I used to live alone. Thanks to a chance meeting in the street with the friend of an ex, I was briefly able to circumvent the ridiculousness of the London housing market and rent several rooms, just for me.
I became part of a trend, a self-indulgent singleton with an entire address in which to work on my eccentricities. I thought a lot about all that solitude prior to moving in, though. Would I get lonely? Would I miss having other people around, who weren’t invited guests? Would I become an irrevocable solo-dweller, incapable of domestic compromise in years to come? I went into it cautiously, braced for the moment when the isolation would start to make me miserable.
It never arrived. Months went past, and then a year, and more, and I was still waiting for the loneliness to arrive. I changed very little. I made more of an effort to make plans with friends and colleagues on weeknights now that I had no expectation of any social contact once I got home, but that was about it. I had my low patches, weekends where I barely got out of bed and cried for no reason I could name, but I’d done that when I lived with other people, too. Most of the time, it was blissful: watching films in the bath, leaving piles of books everywhere, storing spare socks in the kitchen like Zizek.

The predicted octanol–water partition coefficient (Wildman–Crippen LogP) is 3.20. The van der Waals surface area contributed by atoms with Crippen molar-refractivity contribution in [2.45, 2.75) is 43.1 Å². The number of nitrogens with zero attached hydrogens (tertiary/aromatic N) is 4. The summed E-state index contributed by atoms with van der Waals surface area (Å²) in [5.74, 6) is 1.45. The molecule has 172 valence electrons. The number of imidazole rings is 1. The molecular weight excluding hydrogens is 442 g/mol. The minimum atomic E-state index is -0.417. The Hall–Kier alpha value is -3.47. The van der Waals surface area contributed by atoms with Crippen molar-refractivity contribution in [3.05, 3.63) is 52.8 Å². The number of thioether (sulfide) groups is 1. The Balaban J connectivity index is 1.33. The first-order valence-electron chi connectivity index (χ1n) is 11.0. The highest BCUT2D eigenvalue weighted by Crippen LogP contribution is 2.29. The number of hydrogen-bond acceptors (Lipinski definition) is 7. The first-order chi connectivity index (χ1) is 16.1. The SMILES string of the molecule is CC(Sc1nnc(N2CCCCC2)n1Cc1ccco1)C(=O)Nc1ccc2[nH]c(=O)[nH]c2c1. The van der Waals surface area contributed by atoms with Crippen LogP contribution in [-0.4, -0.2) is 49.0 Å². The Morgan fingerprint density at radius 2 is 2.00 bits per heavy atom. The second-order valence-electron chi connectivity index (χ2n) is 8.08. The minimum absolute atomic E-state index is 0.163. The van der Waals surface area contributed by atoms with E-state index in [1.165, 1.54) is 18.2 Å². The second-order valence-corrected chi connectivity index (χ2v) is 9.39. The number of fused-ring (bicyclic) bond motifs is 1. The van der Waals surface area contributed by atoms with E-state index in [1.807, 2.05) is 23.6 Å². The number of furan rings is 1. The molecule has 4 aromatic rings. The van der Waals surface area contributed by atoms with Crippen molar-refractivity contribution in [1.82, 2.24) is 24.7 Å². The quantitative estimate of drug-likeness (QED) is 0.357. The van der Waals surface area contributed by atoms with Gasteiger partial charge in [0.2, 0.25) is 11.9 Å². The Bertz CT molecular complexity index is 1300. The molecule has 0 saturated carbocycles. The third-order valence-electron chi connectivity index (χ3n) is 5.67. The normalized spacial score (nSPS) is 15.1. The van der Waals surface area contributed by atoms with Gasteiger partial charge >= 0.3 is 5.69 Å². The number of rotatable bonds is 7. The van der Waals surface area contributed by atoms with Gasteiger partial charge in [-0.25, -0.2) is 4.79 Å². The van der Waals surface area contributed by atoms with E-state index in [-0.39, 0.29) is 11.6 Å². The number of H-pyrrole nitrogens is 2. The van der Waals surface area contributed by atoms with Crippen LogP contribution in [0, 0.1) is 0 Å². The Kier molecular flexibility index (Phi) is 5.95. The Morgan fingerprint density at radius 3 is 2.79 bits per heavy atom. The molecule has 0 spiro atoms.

Then my rent went up and an old friend was looking for someone to move in with him. I humped all the boxes back down out of my strange little eyrie and ceased to be a lone ranger. My fears about being unable to compromise anymore were unfounded. For months, it was a perfectly congenial arrangement (we both like 1990s computer games and not cleaning the bathroom too often), but I never for a second considered that it could be better than my selfish solitude.
Until today, that is. I haven’t been feeling very well the past few weeks (lots of anxiety, quite a bit of nervous weeping, very little sleep). I’ve lost hours at a time sitting perfectly still, staring into space and thinking of nothing but the fact that my heart is beating too fast. I kept putting off getting any help, telling myself it was just a “bad week”, and I would be better soon.
Finally, I booked a doctor’s appointment for this morning. I had very little intention of actually going, though. By my perverse reasoning, the doctor’s surgery is where you get bad news, so it’s best just never to go there, and then nothing bad will ever happen to you.
My flatmate knew all this. He leaves for work before I do, so was gone when I woke up. However, he had left a bright pink note saying “DOCTOR” on every single thing I would need to touch before I could go out: my toothbrush, the shower, the milk, the juice, the kettle. An enquiring text solicited only the same response. “DOCTOR”, the message read, sternly.
The cumulative effect was so positive that I smiled through the necessary morning tasks, collecting each note as I went. When I left the flat, I walked straight to the doctor’s surgery.
For the first time, I felt glad that I no longer live alone.